It is desirable to provide the additional stationary guide devices over which the tape passes with pneumatic ducts and connections for securing pneumatic floating. Thus the stationary guides 32 and 33 and also the guides 3436 can be provided with suitable openings and vents (not shown) connected with a source of pneumatic pressure. Likewise guide plates 83 have ducts 90 which are connected by tubes 91 to the same source of pneumatic pressure.

FIGURE 3 schematically illustrates how the tape is coiled upon the inner guides. Portions of the tape that are bent about the inner ends of the guide plates 83 are the order of 2 inches, this projected overlap can be of the order of /2 inch, thus providing a tape width of 1- /2 inches for recording signal information.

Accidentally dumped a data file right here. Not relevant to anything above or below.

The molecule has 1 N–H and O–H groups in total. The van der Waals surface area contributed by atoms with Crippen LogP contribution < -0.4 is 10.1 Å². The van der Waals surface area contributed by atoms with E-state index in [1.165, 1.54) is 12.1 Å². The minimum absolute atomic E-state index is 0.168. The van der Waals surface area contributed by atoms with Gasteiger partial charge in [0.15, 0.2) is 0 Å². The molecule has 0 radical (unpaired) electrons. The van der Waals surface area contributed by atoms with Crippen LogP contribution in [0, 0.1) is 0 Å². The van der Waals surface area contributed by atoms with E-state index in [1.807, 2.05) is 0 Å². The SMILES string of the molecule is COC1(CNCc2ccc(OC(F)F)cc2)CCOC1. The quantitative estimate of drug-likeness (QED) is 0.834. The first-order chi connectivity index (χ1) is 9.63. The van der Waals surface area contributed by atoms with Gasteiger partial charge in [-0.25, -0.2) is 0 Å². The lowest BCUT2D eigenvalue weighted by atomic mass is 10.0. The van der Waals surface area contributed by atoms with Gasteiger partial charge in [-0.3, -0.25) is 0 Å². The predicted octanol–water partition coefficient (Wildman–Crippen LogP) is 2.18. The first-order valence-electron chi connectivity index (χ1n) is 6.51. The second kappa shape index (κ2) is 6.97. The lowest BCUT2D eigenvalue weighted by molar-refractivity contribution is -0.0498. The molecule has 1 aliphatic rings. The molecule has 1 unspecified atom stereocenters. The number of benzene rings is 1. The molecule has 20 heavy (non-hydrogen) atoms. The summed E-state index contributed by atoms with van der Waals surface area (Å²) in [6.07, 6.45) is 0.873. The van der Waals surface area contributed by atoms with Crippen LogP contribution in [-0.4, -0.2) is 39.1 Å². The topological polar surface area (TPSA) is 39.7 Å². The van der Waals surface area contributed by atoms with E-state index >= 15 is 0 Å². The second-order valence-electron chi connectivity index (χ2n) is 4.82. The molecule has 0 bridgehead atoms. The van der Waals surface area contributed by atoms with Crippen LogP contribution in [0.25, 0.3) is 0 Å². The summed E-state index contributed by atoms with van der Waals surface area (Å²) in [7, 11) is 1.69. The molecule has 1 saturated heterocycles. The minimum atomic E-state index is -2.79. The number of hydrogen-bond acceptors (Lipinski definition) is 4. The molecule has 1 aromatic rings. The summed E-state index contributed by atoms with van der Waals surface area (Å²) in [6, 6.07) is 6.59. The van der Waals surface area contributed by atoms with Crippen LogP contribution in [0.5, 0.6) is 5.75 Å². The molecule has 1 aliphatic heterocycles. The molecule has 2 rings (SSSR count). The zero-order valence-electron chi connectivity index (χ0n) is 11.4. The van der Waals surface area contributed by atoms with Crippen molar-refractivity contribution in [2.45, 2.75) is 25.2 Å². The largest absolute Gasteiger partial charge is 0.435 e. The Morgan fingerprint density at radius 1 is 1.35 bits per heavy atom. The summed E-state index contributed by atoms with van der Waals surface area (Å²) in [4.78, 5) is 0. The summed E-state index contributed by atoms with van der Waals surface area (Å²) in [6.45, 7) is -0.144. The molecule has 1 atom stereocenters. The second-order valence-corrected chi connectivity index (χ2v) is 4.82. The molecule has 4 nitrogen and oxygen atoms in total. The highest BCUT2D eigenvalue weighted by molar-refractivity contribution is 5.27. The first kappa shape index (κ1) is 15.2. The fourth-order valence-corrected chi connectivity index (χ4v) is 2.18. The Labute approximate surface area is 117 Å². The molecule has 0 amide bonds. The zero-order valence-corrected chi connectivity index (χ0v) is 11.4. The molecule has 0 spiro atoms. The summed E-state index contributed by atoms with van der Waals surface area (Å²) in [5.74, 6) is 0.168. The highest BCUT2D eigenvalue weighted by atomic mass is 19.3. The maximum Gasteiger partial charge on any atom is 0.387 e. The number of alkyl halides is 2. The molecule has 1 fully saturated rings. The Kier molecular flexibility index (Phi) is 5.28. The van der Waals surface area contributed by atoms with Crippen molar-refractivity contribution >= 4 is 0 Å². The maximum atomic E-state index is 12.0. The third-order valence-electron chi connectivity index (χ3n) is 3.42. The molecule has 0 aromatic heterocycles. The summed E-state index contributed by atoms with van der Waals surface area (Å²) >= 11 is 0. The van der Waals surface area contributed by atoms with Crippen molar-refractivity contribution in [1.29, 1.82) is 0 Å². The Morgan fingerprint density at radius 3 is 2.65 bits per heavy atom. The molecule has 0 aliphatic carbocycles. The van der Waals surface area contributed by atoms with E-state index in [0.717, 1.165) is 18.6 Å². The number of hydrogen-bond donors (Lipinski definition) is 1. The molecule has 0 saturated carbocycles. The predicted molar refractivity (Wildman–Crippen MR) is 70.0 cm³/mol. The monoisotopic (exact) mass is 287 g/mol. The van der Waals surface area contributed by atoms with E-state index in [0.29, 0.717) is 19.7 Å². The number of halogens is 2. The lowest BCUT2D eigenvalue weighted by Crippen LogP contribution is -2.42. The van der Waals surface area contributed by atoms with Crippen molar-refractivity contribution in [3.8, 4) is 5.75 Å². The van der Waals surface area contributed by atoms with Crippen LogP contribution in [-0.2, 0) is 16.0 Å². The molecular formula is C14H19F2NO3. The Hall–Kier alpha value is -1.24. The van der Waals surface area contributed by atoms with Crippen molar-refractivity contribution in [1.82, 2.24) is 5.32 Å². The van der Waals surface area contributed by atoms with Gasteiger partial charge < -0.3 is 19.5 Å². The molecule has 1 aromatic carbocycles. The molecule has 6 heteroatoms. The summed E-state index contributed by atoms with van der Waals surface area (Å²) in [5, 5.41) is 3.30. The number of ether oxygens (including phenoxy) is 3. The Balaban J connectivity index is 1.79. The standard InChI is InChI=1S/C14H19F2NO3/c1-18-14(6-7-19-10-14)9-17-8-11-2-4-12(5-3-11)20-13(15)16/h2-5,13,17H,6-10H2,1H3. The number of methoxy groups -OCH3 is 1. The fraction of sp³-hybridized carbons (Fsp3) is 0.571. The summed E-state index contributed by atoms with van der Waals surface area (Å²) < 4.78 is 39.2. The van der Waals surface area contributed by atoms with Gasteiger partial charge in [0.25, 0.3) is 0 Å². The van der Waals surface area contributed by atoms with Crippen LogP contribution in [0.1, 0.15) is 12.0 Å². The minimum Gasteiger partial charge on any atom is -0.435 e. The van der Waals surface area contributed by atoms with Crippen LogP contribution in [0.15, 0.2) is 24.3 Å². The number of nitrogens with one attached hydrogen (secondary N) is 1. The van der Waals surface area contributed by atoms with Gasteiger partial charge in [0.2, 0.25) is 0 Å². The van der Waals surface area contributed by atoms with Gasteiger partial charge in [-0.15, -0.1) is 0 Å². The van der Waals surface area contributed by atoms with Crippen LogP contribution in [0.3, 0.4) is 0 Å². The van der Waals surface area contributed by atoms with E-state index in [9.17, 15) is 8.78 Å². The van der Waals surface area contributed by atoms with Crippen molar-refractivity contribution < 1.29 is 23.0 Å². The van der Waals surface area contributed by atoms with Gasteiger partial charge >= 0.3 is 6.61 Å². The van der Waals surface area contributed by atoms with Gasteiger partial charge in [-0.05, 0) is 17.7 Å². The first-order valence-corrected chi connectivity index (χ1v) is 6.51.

Guide means is incorporated" with the inner guides to prevent lateral or sidewise displacement of the tape. during normal operation. Such guide means can consist of a plurality of circumferentially spaced studs 92 mounted upon the periphery of the guides 14 and 16. These guide studs engage one edge only of the coiled tape, and the corresponding edge of the tape is kept in contact with such guide means by virtue of the lateral component force created by friction between the transducer unit and the tape, when the apparatus is in operation. As illustrated in FIGURE 3, the transducer unit (not shown in this view) rotates counterclockwise as the apparatus is viewed in plan, whereby rubbing frictonbetween the tip of the transducer unit and the inner surface of the tape creates one force component tending to move the tape lengthwise, the second smaller force component tending to urge it against the guide studs 92.